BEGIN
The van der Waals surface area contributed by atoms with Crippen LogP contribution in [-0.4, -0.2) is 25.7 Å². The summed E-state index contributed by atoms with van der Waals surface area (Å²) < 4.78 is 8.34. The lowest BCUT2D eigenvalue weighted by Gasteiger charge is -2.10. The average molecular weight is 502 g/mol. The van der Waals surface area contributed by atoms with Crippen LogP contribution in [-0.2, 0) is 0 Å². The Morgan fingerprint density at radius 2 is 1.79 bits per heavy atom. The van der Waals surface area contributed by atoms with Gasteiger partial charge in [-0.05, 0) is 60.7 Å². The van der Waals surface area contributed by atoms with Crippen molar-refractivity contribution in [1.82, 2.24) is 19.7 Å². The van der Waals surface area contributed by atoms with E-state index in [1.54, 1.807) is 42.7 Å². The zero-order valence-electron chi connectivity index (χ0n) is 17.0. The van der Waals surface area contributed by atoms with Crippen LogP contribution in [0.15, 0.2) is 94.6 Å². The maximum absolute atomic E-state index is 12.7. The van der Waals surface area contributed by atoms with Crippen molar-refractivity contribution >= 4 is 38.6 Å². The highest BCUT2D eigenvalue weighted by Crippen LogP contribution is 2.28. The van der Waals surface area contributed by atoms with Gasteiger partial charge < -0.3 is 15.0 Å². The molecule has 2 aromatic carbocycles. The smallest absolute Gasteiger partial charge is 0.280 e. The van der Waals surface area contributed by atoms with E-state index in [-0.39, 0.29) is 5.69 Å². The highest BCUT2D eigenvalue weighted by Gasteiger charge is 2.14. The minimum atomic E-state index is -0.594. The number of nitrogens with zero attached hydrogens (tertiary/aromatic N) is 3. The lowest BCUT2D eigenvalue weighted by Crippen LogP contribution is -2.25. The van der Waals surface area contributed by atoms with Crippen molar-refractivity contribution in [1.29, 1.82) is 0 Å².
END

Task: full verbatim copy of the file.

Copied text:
The van der Waals surface area contributed by atoms with Crippen LogP contribution in [-0.4, -0.2) is 25.7 Å². The summed E-state index contributed by atoms with van der Waals surface area (Å²) < 4.78 is 8.34. The lowest BCUT2D eigenvalue weighted by Gasteiger charge is -2.10. The average molecular weight is 502 g/mol. The van der Waals surface area contributed by atoms with Crippen LogP contribution in [-0.2, 0) is 0 Å². The Morgan fingerprint density at radius 2 is 1.79 bits per heavy atom. The van der Waals surface area contributed by atoms with Gasteiger partial charge in [-0.05, 0) is 60.7 Å². The van der Waals surface area contributed by atoms with Crippen molar-refractivity contribution in [1.82, 2.24) is 19.7 Å². The van der Waals surface area contributed by atoms with E-state index in [1.54, 1.807) is 42.7 Å². The zero-order valence-electron chi connectivity index (χ0n) is 17.0. The van der Waals surface area contributed by atoms with Crippen LogP contribution in [0.15, 0.2) is 94.6 Å². The maximum absolute atomic E-state index is 12.7. The van der Waals surface area contributed by atoms with Crippen molar-refractivity contribution >= 4 is 38.6 Å². The highest BCUT2D eigenvalue weighted by Crippen LogP contribution is 2.28. The van der Waals surface area contributed by atoms with Gasteiger partial charge < -0.3 is 15.0 Å². The molecule has 2 aromatic carbocycles. The smallest absolute Gasteiger partial charge is 0.280 e. The van der Waals surface area contributed by atoms with E-state index in [-0.39, 0.29) is 5.69 Å². The highest BCUT2D eigenvalue weighted by Gasteiger charge is 2.14. The minimum atomic E-state index is -0.594. The number of nitrogens with zero attached hydrogens (tertiary/aromatic N) is 3. The lowest BCUT2D eigenvalue weighted by Crippen LogP contribution is -2.25. The van der Waals surface area contributed by atoms with Crippen molar-refractivity contribution in [1.29, 1.82) is 0 Å².